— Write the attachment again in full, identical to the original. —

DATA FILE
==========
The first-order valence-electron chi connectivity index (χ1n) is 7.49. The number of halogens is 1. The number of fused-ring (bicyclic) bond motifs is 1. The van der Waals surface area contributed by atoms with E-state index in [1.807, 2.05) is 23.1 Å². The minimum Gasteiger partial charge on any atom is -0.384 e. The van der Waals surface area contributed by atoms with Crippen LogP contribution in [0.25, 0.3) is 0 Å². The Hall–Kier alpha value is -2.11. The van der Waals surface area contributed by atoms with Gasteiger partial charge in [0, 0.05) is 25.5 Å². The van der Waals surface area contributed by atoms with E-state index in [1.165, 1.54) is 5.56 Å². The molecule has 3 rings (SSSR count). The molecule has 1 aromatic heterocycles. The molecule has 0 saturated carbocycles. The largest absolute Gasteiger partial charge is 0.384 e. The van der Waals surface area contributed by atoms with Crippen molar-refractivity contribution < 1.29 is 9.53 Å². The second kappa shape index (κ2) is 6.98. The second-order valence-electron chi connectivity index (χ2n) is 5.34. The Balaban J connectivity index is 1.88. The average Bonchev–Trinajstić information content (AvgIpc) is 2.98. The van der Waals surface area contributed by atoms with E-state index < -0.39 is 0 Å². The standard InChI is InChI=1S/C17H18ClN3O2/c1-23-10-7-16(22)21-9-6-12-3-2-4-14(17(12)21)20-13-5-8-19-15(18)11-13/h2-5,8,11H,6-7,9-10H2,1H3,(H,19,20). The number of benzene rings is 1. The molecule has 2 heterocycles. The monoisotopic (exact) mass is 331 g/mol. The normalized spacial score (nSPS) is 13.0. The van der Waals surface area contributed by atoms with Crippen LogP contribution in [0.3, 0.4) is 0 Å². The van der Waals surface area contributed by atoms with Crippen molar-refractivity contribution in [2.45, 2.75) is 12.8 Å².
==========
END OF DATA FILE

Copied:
The first-order valence-electron chi connectivity index (χ1n) is 7.49. The number of halogens is 1. The number of fused-ring (bicyclic) bond motifs is 1. The van der Waals surface area contributed by atoms with E-state index in [1.807, 2.05) is 23.1 Å². The minimum Gasteiger partial charge on any atom is -0.384 e. The van der Waals surface area contributed by atoms with Crippen LogP contribution in [0.25, 0.3) is 0 Å². The Hall–Kier alpha value is -2.11. The van der Waals surface area contributed by atoms with Gasteiger partial charge in [0, 0.05) is 25.5 Å². The van der Waals surface area contributed by atoms with E-state index in [1.165, 1.54) is 5.56 Å². The molecule has 3 rings (SSSR count). The molecule has 1 aromatic heterocycles. The molecule has 0 saturated carbocycles. The largest absolute Gasteiger partial charge is 0.384 e. The van der Waals surface area contributed by atoms with Crippen molar-refractivity contribution < 1.29 is 9.53 Å². The second kappa shape index (κ2) is 6.98. The second-order valence-electron chi connectivity index (χ2n) is 5.34. The Balaban J connectivity index is 1.88. The average Bonchev–Trinajstić information content (AvgIpc) is 2.98. The van der Waals surface area contributed by atoms with E-state index < -0.39 is 0 Å². The standard InChI is InChI=1S/C17H18ClN3O2/c1-23-10-7-16(22)21-9-6-12-3-2-4-14(17(12)21)20-13-5-8-19-15(18)11-13/h2-5,8,11H,6-7,9-10H2,1H3,(H,19,20). The number of benzene rings is 1. The molecule has 2 heterocycles. The monoisotopic (exact) mass is 331 g/mol. The normalized spacial score (nSPS) is 13.0. The van der Waals surface area contributed by atoms with Crippen LogP contribution in [0.3, 0.4) is 0 Å². The van der Waals surface area contributed by atoms with Crippen molar-refractivity contribution in [2.45, 2.75) is 12.8 Å².